News violence and desensitization of news viewers in Pakistan

  • Amrat Haq

    Student thesis: Doctoral Thesis


    Television has become the primary 'story teller' in our society today (Gerbner,, 1986, 1994). It is an all pervasive technology that most of us aren't even aware of in our surroundings. From airports, bus terminals, restaurants, bars to our own lounges, television is constantly passing on its message to its audience. Its role might vary from just a background noise to active information source, its presence remains constant. However television itself is not static, it is a dynamic medium with a constantly growing presence in our lives. Therefore, there remains a constant need to understand the role television plays in shaping our 'stories' and the current study is a short step towards understanding the role and impact of news media on the emotional responses of news viewers in Pakistan. During the last decade there has been an exponential growth in Pakistan's private media industry. Over 80 channels have already started with a number in the pipeline. Of these channels the most prominent are the 16 24-hour news channels which, for the first time, provided the Pakistani public multiple options for seeking news and information (previously only Pakistan Television, a state owned channel was available) - the Pakistani public is now spoiled for choice. However this growth in the media industry also resulted in the over-exposure of issues as the channels vied for viewers. Consequently the audience is regularly exposed to sensational news and content - with coverage ranging from the graphic to the mundane - as networks compete for ratings. Observing the media's behavior and keeping media effects research on exposure to violence in mind, the researcher was interested in seeing whether regular exposure to violence news and violent acts leads to desensitization of the audience. The relationship between news and sensationalism is an old one, starting from the early tabloids in the early 1900s which focused on crime/violence to attract readers. The same trend can be seen in news channels in Pakistan and abroad. One main reason can be the low cost of covering and reporting a crime or act of violence. The event itself provides the reporter with images and information (no digging required!), the drama of the crisis, its aftermath and consequences provide news channels easy fodder for their news mill which needs to run 24-hours, 365 days of the year. Therefore the aim of the present research was twofold: one, to evaluate the amount of violence/violent content that is being shown on Pakistani news channels; and two, to try and assess the impact of this content on the emotional responses of news viewers. The study also aimed to extend the desensitization hypothesis by arguing that the continued presence of the stimulus responsible for desensitization will result in audiences' crossing the attention threshold; i.e. viewers will ignore the central issues on the media agenda and remove it from their socio-political discussions. The model further suggested that viewers will focus more on the peripheral issues rather than the primary issues in the media agenda. The results of the content analysis clearly show that in both public and private television news violent content is the 2nd highest type of news being reported (with domestic politics being the highest type of news content across both channels). Two types of news on violence were studied: violence resulting in fatalities and violence without fatalities; with the first one have almost twice the volume of the latter type of news content. The content analysis and the first part of the survey analysis provide the pre-requisite information for the attention threshold assumption. One, they confirm the continuous presence of a particular issue in news in large volume; and secondly, the survey analysis provides support for the presence of desensitization amongst the respondents. The tests run for the attention threshold assumption indicated that despite the presence of the issue of violence on the media agenda, it is no longer on the public agenda, and is not a part of the social discourse of the respondents with either their family or their friends. The current research shows that heavy consumers of violent news content tend to significantly have pro-violence attitudes. They also tend to have lower levels of emotional empathy for victims of violence and higher levels of compassion fatigue. While these results were not statistically significant for the sample tested, the results show a consistently low mean, indicating negative trend for both the variables. The respondents were generally in favor of harsher punishments and greater state/military control of the country. Results of the current study indicate that heavy viewers of news media tend to be more desensitized to the violence in society. Their emotional responses are numbed down. For a country like Pakistan, with a history of military intervention in domestic politics and governance, this is a matter of grave concern. Strong feelings of insecurity and mean world syndrome, fed on a steady diet of violent news programing, can further undermine faith in the political system - leading to greater acceptance (and at times active desire) of military sponsored or led control - a situation that is very troubling for Pakistan. While the current analysis is a starting place, news content in Pakistan needs to be studied in greater depth. Future research needs to also focus on the wider range of news channels in Pakistan. This would help identify the effects of different variables like ownership, political affiliations, language and location on the content of news channels. In terms of the survey itself, a broader, more inclusive research in the rural and semi-urban areas of the country would provide better evidence of the effects of news violence on Pakistanis. And finally, a lot more in-depth and extensive research is needed before on the "attention threshold" model for it to be verified and its results generalized. If verified, the model will help future researchers identify why issues of audience concern are no longer getting the requisite attention from viewers, despite having strong media presence.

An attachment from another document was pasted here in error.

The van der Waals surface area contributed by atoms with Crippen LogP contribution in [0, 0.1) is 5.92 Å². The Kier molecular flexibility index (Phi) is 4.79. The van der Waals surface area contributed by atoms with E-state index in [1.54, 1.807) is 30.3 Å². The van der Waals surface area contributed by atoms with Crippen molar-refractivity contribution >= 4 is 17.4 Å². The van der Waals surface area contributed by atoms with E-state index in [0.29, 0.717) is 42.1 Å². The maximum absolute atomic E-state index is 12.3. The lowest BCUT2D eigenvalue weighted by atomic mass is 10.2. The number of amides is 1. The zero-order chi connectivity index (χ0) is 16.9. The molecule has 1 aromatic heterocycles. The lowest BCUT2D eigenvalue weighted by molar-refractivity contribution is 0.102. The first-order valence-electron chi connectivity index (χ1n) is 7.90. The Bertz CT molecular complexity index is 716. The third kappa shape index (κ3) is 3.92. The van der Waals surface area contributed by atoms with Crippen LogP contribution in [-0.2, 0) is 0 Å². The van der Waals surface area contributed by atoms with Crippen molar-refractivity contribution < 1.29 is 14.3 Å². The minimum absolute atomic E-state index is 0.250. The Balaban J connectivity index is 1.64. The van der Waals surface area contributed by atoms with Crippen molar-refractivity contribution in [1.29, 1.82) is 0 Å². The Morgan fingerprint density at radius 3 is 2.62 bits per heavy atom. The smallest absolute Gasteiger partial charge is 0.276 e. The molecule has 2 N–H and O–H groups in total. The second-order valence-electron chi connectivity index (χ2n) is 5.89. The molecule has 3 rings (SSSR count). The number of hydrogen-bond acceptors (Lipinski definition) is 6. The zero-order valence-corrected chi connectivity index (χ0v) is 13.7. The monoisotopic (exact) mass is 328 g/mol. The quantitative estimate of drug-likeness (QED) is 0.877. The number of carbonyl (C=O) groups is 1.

Date of Award26 Jun 2017
    Original languageEnglish
    SupervisorSteve Z S GUO (Supervisor)

    User-Defined Keywords

    • News audiences
    • Pakistan
    • Psychological aspects
    • Violence in mass media
    • Violence on television